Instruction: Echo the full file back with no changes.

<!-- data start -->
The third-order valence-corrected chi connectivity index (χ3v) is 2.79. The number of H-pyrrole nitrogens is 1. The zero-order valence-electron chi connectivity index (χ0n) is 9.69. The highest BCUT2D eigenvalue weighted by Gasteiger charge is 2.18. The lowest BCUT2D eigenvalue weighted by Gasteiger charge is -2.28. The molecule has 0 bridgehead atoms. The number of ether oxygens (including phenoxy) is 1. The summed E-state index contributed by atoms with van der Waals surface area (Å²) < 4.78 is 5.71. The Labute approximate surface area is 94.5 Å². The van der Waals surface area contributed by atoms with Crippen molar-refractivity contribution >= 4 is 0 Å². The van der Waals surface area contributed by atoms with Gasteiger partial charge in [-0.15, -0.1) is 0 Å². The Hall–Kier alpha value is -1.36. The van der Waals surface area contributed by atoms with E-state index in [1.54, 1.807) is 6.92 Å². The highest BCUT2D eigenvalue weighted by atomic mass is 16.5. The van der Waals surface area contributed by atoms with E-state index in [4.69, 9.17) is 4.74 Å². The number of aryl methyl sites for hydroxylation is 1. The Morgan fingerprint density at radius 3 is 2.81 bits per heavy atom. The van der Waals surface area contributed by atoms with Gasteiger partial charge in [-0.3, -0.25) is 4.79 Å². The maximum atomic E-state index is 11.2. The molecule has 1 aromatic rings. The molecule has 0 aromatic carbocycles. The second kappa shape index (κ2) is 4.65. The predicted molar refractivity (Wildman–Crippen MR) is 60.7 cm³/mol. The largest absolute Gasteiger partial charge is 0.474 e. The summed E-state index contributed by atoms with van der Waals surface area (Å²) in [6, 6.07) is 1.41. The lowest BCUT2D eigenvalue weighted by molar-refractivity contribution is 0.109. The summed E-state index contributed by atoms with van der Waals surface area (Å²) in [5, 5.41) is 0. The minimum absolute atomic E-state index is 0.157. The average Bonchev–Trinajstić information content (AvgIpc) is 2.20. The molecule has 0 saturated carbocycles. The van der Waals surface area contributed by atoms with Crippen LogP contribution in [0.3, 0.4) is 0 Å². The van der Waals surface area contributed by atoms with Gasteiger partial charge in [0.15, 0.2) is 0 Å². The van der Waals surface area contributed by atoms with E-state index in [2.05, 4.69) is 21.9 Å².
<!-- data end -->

The third-order valence-corrected chi connectivity index (χ3v) is 2.79. The number of H-pyrrole nitrogens is 1. The zero-order valence-electron chi connectivity index (χ0n) is 9.69. The highest BCUT2D eigenvalue weighted by Gasteiger charge is 2.18. The lowest BCUT2D eigenvalue weighted by Gasteiger charge is -2.28. The molecule has 0 bridgehead atoms. The number of ether oxygens (including phenoxy) is 1. The summed E-state index contributed by atoms with van der Waals surface area (Å²) < 4.78 is 5.71. The Labute approximate surface area is 94.5 Å². The van der Waals surface area contributed by atoms with Crippen molar-refractivity contribution >= 4 is 0 Å². The van der Waals surface area contributed by atoms with Gasteiger partial charge in [-0.15, -0.1) is 0 Å². The Hall–Kier alpha value is -1.36. The van der Waals surface area contributed by atoms with E-state index in [1.54, 1.807) is 6.92 Å². The highest BCUT2D eigenvalue weighted by atomic mass is 16.5. The van der Waals surface area contributed by atoms with E-state index in [4.69, 9.17) is 4.74 Å². The number of aryl methyl sites for hydroxylation is 1. The Morgan fingerprint density at radius 3 is 2.81 bits per heavy atom. The van der Waals surface area contributed by atoms with Gasteiger partial charge in [-0.3, -0.25) is 4.79 Å². The maximum atomic E-state index is 11.2. The molecule has 1 aromatic rings. The molecule has 0 aromatic carbocycles. The second kappa shape index (κ2) is 4.65. The predicted molar refractivity (Wildman–Crippen MR) is 60.7 cm³/mol. The largest absolute Gasteiger partial charge is 0.474 e. The summed E-state index contributed by atoms with van der Waals surface area (Å²) in [6, 6.07) is 1.41. The lowest BCUT2D eigenvalue weighted by molar-refractivity contribution is 0.109. The summed E-state index contributed by atoms with van der Waals surface area (Å²) in [5, 5.41) is 0. The minimum absolute atomic E-state index is 0.157. The average Bonchev–Trinajstić information content (AvgIpc) is 2.20. The molecule has 0 saturated carbocycles. The van der Waals surface area contributed by atoms with Crippen LogP contribution in [0.3, 0.4) is 0 Å². The van der Waals surface area contributed by atoms with Gasteiger partial charge in [0.15, 0.2) is 0 Å². The van der Waals surface area contributed by atoms with E-state index in [2.05, 4.69) is 21.9 Å².